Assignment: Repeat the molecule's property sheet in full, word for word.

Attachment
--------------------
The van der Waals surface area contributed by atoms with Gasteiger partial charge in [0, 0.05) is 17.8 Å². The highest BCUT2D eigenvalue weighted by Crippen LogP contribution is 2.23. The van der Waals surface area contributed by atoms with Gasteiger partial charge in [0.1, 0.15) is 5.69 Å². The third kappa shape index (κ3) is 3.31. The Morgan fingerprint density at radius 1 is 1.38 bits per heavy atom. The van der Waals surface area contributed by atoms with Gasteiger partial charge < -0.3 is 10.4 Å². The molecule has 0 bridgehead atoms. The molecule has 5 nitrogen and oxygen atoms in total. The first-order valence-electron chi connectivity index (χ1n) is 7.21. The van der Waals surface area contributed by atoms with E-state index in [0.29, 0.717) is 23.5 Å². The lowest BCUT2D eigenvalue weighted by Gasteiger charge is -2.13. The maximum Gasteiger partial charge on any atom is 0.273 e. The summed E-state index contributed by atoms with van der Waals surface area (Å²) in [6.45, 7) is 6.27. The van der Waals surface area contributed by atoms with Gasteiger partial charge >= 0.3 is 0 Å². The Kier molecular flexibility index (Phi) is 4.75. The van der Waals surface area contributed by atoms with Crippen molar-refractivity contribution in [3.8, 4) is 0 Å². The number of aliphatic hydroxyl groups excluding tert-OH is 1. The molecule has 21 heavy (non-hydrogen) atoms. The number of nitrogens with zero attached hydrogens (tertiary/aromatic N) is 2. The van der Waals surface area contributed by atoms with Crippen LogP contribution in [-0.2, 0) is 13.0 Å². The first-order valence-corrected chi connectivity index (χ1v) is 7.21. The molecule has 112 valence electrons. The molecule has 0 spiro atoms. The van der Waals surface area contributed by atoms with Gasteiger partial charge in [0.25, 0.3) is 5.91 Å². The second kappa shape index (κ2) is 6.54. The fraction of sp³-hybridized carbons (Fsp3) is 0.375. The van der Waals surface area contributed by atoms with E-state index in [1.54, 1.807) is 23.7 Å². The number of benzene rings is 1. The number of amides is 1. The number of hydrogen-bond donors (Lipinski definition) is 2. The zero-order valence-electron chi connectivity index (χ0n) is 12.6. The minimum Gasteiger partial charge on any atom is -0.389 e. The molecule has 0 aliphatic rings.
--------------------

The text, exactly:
The van der Waals surface area contributed by atoms with Gasteiger partial charge in [0, 0.05) is 17.8 Å². The highest BCUT2D eigenvalue weighted by Crippen LogP contribution is 2.23. The van der Waals surface area contributed by atoms with Gasteiger partial charge in [0.1, 0.15) is 5.69 Å². The third kappa shape index (κ3) is 3.31. The Morgan fingerprint density at radius 1 is 1.38 bits per heavy atom. The van der Waals surface area contributed by atoms with Gasteiger partial charge < -0.3 is 10.4 Å². The molecule has 0 bridgehead atoms. The molecule has 5 nitrogen and oxygen atoms in total. The first-order valence-electron chi connectivity index (χ1n) is 7.21. The van der Waals surface area contributed by atoms with E-state index in [0.29, 0.717) is 23.5 Å². The lowest BCUT2D eigenvalue weighted by Gasteiger charge is -2.13. The maximum Gasteiger partial charge on any atom is 0.273 e. The summed E-state index contributed by atoms with van der Waals surface area (Å²) in [6.45, 7) is 6.27. The van der Waals surface area contributed by atoms with Gasteiger partial charge >= 0.3 is 0 Å². The Kier molecular flexibility index (Phi) is 4.75. The van der Waals surface area contributed by atoms with Crippen molar-refractivity contribution in [3.8, 4) is 0 Å². The number of aliphatic hydroxyl groups excluding tert-OH is 1. The molecule has 21 heavy (non-hydrogen) atoms. The number of nitrogens with zero attached hydrogens (tertiary/aromatic N) is 2. The van der Waals surface area contributed by atoms with Crippen LogP contribution in [-0.2, 0) is 13.0 Å². The first-order valence-corrected chi connectivity index (χ1v) is 7.21. The molecule has 112 valence electrons. The molecule has 0 spiro atoms. The van der Waals surface area contributed by atoms with Gasteiger partial charge in [0.25, 0.3) is 5.91 Å². The second kappa shape index (κ2) is 6.54. The fraction of sp³-hybridized carbons (Fsp3) is 0.375. The van der Waals surface area contributed by atoms with E-state index in [1.54, 1.807) is 23.7 Å². The number of benzene rings is 1. The number of amides is 1. The number of hydrogen-bond donors (Lipinski definition) is 2. The zero-order valence-electron chi connectivity index (χ0n) is 12.6. The minimum Gasteiger partial charge on any atom is -0.389 e. The molecule has 0 aliphatic rings.